Opposition leader Hakainde Hichilema has been declared winner by a large margin in Zambia's presidential election, according to results that were posted on Monday.
The Zambia Electoral Commission announced that Hichilema received 2.8 million votes, or 58 percent, over incumbent Edgar Lungu's 1.8 million votes, as all but one of the 156 constituencies were counted.
"I therefore declare that the said Hichilema to be president of Zambia," said electoral commission chairman, Esau Chulu, at the results centre in the capital Lusaka.
Huge win for opposition
Hichilema, a businessman politician, has vied for the top office in the country five times. His United Party for National Development (UPND) party supporters celebrated the victory openly after years of “watermelon tactics”—wearing the ruling party green shirt, with their red UPND party support colors underneath.
This is the third time power has changed hands peacefully since Zambia's independence from Britain in 1964.
Hichilema may be at the helm, but his work is cut out for him: Zambia was the first country to default on their sovereign fund loan in November after falling behind in payments. The economic crisis was a big driving force behind voters coming out to vote for Hichilema.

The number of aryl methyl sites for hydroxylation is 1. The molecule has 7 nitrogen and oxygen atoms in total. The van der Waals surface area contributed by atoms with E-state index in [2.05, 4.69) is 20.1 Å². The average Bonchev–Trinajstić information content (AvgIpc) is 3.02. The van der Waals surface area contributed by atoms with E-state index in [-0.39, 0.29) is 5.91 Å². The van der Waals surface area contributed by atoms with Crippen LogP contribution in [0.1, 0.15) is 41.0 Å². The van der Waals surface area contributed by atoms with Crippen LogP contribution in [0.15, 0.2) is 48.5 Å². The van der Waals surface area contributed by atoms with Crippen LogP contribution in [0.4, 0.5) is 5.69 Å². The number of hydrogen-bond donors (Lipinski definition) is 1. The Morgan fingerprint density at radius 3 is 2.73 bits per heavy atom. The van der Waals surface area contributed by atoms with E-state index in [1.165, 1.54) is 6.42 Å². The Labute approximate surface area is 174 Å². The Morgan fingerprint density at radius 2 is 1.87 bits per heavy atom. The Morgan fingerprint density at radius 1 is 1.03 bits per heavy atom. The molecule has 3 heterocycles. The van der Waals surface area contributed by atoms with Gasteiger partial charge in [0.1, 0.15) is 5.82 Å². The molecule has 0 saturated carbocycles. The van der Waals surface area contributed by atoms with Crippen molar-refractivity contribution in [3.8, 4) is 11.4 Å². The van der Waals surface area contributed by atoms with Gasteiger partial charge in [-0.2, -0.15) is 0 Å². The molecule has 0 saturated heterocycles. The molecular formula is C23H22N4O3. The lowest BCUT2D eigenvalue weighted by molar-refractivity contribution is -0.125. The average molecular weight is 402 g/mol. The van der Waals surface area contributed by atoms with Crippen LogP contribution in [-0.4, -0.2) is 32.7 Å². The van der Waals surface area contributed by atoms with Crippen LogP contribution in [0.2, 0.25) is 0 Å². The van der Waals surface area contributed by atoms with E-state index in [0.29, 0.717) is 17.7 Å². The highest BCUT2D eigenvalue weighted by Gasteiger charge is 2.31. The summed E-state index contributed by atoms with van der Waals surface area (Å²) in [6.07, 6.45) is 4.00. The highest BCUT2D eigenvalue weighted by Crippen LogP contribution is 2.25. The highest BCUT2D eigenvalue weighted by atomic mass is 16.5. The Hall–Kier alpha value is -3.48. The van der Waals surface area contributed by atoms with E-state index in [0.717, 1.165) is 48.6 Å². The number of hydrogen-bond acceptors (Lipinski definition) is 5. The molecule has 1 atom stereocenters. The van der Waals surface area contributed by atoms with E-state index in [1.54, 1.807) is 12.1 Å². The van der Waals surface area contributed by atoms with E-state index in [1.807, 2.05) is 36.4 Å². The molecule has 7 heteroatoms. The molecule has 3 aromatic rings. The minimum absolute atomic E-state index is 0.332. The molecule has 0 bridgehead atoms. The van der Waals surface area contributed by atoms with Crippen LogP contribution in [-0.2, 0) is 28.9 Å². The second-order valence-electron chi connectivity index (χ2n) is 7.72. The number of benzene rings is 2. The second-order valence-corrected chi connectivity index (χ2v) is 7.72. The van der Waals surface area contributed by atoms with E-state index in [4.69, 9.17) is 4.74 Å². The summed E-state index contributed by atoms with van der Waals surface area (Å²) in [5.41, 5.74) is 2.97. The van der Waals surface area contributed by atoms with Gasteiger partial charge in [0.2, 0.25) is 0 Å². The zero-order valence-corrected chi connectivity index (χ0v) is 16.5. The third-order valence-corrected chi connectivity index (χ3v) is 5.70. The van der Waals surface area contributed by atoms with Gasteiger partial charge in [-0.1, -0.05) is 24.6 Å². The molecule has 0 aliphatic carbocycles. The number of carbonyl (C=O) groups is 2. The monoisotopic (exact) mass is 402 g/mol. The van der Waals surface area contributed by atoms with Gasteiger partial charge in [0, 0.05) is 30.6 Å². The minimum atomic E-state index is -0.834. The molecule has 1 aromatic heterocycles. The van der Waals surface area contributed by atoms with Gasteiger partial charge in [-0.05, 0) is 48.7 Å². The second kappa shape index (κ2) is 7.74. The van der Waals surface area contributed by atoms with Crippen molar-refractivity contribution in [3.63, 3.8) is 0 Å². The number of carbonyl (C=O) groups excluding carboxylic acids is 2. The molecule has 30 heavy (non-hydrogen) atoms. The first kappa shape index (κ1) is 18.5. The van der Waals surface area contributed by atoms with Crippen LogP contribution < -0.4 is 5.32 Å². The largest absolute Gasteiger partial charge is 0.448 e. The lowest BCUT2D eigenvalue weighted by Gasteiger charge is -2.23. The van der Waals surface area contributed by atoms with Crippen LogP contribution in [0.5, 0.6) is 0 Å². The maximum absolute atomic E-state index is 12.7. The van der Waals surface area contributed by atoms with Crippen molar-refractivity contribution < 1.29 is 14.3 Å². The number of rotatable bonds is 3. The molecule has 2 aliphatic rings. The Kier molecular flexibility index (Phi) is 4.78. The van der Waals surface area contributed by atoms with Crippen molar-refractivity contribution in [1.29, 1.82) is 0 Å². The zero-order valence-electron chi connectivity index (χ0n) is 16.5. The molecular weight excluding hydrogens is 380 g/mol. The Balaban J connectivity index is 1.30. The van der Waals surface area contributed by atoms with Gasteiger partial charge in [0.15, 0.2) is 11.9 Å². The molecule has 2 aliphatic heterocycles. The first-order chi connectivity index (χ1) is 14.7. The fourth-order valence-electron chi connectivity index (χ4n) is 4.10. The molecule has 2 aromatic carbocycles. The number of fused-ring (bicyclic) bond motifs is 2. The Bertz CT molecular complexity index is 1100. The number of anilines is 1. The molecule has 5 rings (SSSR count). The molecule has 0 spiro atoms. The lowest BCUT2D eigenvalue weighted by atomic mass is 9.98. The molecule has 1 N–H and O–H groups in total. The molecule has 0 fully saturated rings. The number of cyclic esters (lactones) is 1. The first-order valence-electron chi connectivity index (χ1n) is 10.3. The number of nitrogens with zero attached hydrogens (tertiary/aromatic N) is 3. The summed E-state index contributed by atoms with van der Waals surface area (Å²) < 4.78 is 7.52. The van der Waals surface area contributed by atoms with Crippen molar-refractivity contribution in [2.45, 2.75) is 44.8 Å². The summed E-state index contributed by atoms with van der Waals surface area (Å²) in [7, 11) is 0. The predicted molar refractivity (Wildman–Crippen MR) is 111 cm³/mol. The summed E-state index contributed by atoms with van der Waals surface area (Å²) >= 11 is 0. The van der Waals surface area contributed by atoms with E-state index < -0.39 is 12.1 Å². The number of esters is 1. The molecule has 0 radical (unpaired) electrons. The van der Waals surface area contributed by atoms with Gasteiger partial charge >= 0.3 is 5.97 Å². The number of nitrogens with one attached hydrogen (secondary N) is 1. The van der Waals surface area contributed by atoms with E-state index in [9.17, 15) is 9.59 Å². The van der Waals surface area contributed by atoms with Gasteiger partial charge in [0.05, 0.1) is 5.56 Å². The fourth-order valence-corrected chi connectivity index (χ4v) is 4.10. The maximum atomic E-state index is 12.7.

Zambia is the world's second-largest copper producer, and copper prices have risen slightly, which is one of the few positives in Zambia's current economy.
Lungu has not conceded defeat, however, but after early post-vote statements from his Patriotic Front (PF) party that he was cruising for a win, he claimed the vote was not free nor fair.
He maintained there were incidents of violence in three provinces, and that PF representatives were kept out of polling stations.
UPND officials said Lungu's statement on the election was from those "trying to throw out the entire election just to cling on to their jobs."
Opposition parties, especially Hichilema's UPND, were often arrested, prevented from campaigning, and were unable to hold rallies under the excuse of Covid-19 restrictions.
UPND officials dismissed Lungu's statement as emanating from people "trying to throw out the entire election just to cling on to their jobs."
Lungu has intimated that he may challenge the result, but the one million vote difference between him and Hichilema will make the dispute difficult to pursue.
Lungu has seven days from Monday to lodge a complaint with the Constitutional Court.
In its statement on the elections, the European Union called the running of the polls “a technically well-managed electoral process marred by unequal campaign conditions, restrictions on freedoms of assembly and movement, and abuse of incumbency.”